Dark Knight: A Loveswept Romance Classic
a dozen demands would have. Without another word, she retrieved the keys along with a small first-aid kit, then crossed back over and squatted down in front of him.
    “Ankle chains have to come off first,” she said. She didn’t look at him as she carefully lifted the chain and unlooped it from his handcuffs. When he lifted his wrists for her to unlock the cuffs she saw they were more scraped than cut, nothing serious, but she hated it anyway. Visions of him lying sprawled across the white linen sheets in all his leonine perfection flooded her mind.
    Ridiculous as it was, she felt as if she’d desecrated a valuable piece of art, but the real wound was far worse than a superficial scrape. Avoiding his gaze, not daring to risk just what he’d see in her eyes, she very carefully sprung the lock. The metal bracelets loosened immediately. He pulled his hands back and let the handcuffs drop to the floor.
    He didn’t move right away or say anything. The silence deepened, becoming awkward. Scottie opened the first-aid kit, then she raised her gaze to his face.
    He was angled away from her, massaging his thighs and calves. For all the war games that had gone on between them during his brief captivity, this quiet resolution should have felt somewhat anticlimactic. It didn’t.
    Tension simmered and hummed just below the surface. She imagined she could feel it bubbling along inside her veins, stirring things up, pushing her, prodding her, until she—
    “Turn around so I can clean those up,” she said, a bit more crisply than intended.
    “It’s nothing that won’t clean up in the sink. Trust me, I’ve been much worse off.”
    He was right. She knew that, knew he’d been a street cop, knew he’d probably been scarred more than once in his past line of work. “Not by my hand you haven’t.”
    He turned then. “You’re in the wrong profession if drawing a little blood bothers you, Detective.”
    “Trust me, I’ve done far worse.”
    He nodded, conceding the point.
    Maybe it was because he’d accepted it as fact too readily, but she felt compelled to clarify, though heaven knew why his opinion was so important to her. After all, she had drugged, shot at, and chained the man within twenty-four hours of meeting him. Why the hell shouldn’t he believe her capable of worse?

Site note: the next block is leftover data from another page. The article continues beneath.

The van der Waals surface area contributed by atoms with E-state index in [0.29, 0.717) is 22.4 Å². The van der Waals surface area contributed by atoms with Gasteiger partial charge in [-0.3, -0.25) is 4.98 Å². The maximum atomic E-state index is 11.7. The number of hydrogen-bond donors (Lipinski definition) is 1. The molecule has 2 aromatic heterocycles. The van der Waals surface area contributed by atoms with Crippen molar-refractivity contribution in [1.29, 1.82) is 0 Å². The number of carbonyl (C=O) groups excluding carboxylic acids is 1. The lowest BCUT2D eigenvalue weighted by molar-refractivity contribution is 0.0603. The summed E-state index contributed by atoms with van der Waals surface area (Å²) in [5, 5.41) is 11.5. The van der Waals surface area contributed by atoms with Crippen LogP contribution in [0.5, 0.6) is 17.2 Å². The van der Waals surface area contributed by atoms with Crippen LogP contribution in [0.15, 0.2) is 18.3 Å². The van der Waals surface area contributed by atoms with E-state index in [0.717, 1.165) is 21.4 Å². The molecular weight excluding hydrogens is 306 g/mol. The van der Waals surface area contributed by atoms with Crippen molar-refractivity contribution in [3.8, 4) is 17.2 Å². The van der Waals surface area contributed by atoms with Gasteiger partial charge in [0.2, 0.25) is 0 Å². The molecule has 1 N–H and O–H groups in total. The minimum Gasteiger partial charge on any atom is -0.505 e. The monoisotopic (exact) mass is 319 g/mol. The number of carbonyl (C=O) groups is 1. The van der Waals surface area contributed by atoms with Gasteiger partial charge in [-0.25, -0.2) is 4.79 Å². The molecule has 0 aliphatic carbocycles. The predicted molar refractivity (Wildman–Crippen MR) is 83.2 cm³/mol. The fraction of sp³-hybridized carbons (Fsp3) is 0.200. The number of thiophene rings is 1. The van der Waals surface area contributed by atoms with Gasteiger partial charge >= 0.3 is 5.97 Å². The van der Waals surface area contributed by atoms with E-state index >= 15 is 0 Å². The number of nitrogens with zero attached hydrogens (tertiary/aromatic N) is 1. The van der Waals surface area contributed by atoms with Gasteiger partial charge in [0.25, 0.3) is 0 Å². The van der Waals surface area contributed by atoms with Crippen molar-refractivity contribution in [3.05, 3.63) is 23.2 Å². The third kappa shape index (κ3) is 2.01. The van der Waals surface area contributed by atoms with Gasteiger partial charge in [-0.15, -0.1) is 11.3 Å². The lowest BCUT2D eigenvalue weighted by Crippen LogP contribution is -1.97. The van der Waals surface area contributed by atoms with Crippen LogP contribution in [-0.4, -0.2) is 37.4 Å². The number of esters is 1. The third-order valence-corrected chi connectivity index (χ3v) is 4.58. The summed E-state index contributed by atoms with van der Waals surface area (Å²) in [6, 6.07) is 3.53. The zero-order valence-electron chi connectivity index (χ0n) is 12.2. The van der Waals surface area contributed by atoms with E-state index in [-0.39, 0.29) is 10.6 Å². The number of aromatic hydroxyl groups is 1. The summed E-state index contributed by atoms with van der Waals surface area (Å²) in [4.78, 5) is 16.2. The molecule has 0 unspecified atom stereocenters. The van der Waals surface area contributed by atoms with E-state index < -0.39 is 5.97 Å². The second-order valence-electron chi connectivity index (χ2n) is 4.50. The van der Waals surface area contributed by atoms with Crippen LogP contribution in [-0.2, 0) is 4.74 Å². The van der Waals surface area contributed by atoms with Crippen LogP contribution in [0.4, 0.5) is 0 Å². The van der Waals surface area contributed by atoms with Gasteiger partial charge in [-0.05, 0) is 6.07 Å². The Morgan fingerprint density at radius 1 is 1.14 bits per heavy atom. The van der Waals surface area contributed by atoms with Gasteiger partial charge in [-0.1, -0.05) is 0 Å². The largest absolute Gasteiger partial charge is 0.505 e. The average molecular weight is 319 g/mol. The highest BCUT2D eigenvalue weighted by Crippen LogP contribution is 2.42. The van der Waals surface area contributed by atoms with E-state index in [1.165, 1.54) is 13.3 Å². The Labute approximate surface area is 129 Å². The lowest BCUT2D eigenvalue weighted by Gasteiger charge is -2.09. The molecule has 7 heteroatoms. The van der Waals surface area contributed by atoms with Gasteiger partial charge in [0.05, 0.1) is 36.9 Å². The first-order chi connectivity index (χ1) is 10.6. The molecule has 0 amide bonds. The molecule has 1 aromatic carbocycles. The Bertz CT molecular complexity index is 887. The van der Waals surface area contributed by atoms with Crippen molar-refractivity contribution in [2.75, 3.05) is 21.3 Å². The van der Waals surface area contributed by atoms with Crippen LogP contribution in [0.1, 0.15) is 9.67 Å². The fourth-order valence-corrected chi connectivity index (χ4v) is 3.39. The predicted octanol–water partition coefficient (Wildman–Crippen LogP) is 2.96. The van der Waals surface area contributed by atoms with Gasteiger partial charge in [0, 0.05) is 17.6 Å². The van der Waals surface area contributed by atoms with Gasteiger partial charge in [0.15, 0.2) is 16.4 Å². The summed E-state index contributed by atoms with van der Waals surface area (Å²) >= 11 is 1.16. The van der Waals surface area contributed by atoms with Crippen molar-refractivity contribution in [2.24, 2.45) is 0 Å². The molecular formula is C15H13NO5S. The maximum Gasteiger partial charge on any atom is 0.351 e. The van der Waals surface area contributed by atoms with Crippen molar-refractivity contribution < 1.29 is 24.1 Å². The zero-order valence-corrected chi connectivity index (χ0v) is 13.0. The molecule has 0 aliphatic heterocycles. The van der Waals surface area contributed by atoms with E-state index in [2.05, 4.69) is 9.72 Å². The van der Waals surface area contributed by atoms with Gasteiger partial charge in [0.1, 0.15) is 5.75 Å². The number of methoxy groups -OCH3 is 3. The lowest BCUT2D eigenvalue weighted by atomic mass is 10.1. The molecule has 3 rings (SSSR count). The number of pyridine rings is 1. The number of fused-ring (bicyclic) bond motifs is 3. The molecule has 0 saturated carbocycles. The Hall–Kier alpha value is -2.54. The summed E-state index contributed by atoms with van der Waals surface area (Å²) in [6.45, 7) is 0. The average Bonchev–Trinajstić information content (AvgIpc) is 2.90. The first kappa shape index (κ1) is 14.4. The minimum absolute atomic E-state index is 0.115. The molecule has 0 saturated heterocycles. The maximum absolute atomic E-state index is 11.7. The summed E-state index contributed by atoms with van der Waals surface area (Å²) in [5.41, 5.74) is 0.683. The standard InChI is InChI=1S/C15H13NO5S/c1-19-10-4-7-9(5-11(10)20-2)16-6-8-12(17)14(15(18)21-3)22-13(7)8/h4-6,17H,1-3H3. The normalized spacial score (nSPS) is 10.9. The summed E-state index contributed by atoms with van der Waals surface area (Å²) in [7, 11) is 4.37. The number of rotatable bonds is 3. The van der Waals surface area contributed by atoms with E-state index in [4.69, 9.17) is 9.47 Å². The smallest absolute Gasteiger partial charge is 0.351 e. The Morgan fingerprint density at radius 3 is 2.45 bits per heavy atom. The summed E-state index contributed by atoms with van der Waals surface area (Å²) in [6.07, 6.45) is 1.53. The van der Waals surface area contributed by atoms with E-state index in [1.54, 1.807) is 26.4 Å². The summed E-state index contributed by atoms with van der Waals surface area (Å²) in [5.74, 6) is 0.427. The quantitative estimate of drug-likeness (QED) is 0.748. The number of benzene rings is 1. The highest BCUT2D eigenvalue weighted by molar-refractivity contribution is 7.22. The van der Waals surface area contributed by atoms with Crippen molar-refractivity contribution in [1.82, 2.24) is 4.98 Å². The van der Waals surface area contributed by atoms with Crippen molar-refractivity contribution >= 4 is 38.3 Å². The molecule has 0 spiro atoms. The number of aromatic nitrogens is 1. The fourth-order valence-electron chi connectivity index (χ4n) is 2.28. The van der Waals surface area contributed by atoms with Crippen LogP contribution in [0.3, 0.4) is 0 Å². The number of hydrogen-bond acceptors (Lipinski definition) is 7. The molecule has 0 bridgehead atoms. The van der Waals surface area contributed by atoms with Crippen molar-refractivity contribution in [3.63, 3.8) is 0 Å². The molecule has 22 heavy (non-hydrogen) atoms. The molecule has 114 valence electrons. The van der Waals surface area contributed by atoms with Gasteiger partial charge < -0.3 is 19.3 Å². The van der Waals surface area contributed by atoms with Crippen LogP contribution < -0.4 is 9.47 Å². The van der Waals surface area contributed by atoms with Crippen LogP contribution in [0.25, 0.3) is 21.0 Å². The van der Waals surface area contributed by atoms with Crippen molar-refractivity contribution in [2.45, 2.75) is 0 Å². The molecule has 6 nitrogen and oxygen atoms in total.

“I’m more than willing to do what I have to in order to get the job done,” she said, “but never without due cause or provocation.” Her tone turned dry. “Not that you didn’t do your best to provoke me.” The remembered sight of him hunched over, untangling his chains, blood running down his wrists made her dip her chin. “But then, in your position, who wouldn’t have?”
    “Boy, are you always so conflicted over your work?”
    She looked up, surprised at the return of the mocking note in his voice. It was the first hint of the “old” Logan Blackstone she’d heard in what felt like hours. It was alarming how deep the rush of relief went. Even more alarming was the unique sense of camaraderie she felt with him. She’d never had more than a surface sense of teamwork with her fellow Dirty Dozen agents. They’d have given up their lives for one another, but only in order to get the job done, not as a personal, buddy-for-a-buddy sacrifice.
    She’d certainly never felt this … kinship of spirit. Not with any of her fellow cops when she’d been on the force. Certainly not with her father or her husband.
    Confused, she forced her honest smile into a polite one. Business, she told herself, he was business. She’d sort the rest out later.
    “I get the job done,” she said with equanimity. “The ends always justify the means, but that doesn’t mean I always have to like it.”
    The light sparked again in his eyes. She hadn’t realized just how flat they’d become until now. Until she’d said something to regain his full attention. She turned
full attention to the first-aid kit. She’d wanted the kidding, teasing Logan back.

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